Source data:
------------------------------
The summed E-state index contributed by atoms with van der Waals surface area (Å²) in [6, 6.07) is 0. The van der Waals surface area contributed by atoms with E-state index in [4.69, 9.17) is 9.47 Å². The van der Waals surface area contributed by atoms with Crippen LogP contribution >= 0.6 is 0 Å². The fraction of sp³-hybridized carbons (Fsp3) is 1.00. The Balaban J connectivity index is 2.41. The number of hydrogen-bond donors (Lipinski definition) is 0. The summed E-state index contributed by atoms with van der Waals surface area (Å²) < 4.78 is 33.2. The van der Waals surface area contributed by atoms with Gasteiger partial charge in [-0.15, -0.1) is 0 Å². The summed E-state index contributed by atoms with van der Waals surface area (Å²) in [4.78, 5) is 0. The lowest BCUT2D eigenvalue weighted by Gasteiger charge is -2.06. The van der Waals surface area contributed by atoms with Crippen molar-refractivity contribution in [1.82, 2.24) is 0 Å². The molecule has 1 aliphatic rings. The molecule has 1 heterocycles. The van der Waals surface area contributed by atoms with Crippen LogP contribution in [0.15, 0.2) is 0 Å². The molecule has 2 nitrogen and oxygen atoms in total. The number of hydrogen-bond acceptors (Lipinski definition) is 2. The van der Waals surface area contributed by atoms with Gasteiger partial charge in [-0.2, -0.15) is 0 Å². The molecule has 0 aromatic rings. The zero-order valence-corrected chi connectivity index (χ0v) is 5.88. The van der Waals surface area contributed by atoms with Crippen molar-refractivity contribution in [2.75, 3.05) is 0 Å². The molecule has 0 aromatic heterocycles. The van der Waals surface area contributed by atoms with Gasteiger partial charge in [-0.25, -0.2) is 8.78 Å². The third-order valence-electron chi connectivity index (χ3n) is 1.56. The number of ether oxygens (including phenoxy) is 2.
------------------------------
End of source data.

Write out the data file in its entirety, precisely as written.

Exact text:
The summed E-state index contributed by atoms with van der Waals surface area (Å²) in [6, 6.07) is 0. The van der Waals surface area contributed by atoms with E-state index in [4.69, 9.17) is 9.47 Å². The van der Waals surface area contributed by atoms with Crippen LogP contribution >= 0.6 is 0 Å². The fraction of sp³-hybridized carbons (Fsp3) is 1.00. The Balaban J connectivity index is 2.41. The number of hydrogen-bond donors (Lipinski definition) is 0. The summed E-state index contributed by atoms with van der Waals surface area (Å²) < 4.78 is 33.2. The van der Waals surface area contributed by atoms with Gasteiger partial charge in [-0.15, -0.1) is 0 Å². The summed E-state index contributed by atoms with van der Waals surface area (Å²) in [4.78, 5) is 0. The lowest BCUT2D eigenvalue weighted by Gasteiger charge is -2.06. The van der Waals surface area contributed by atoms with Crippen molar-refractivity contribution in [1.82, 2.24) is 0 Å². The molecule has 1 aliphatic rings. The molecule has 1 heterocycles. The van der Waals surface area contributed by atoms with Crippen LogP contribution in [0.15, 0.2) is 0 Å². The molecule has 2 nitrogen and oxygen atoms in total. The number of hydrogen-bond acceptors (Lipinski definition) is 2. The van der Waals surface area contributed by atoms with Gasteiger partial charge in [-0.2, -0.15) is 0 Å². The molecule has 0 aromatic rings. The zero-order valence-corrected chi connectivity index (χ0v) is 5.88. The van der Waals surface area contributed by atoms with Crippen molar-refractivity contribution in [2.75, 3.05) is 0 Å². The molecule has 0 aromatic heterocycles. The van der Waals surface area contributed by atoms with Gasteiger partial charge in [-0.25, -0.2) is 8.78 Å². The third-order valence-electron chi connectivity index (χ3n) is 1.56. The number of ether oxygens (including phenoxy) is 2.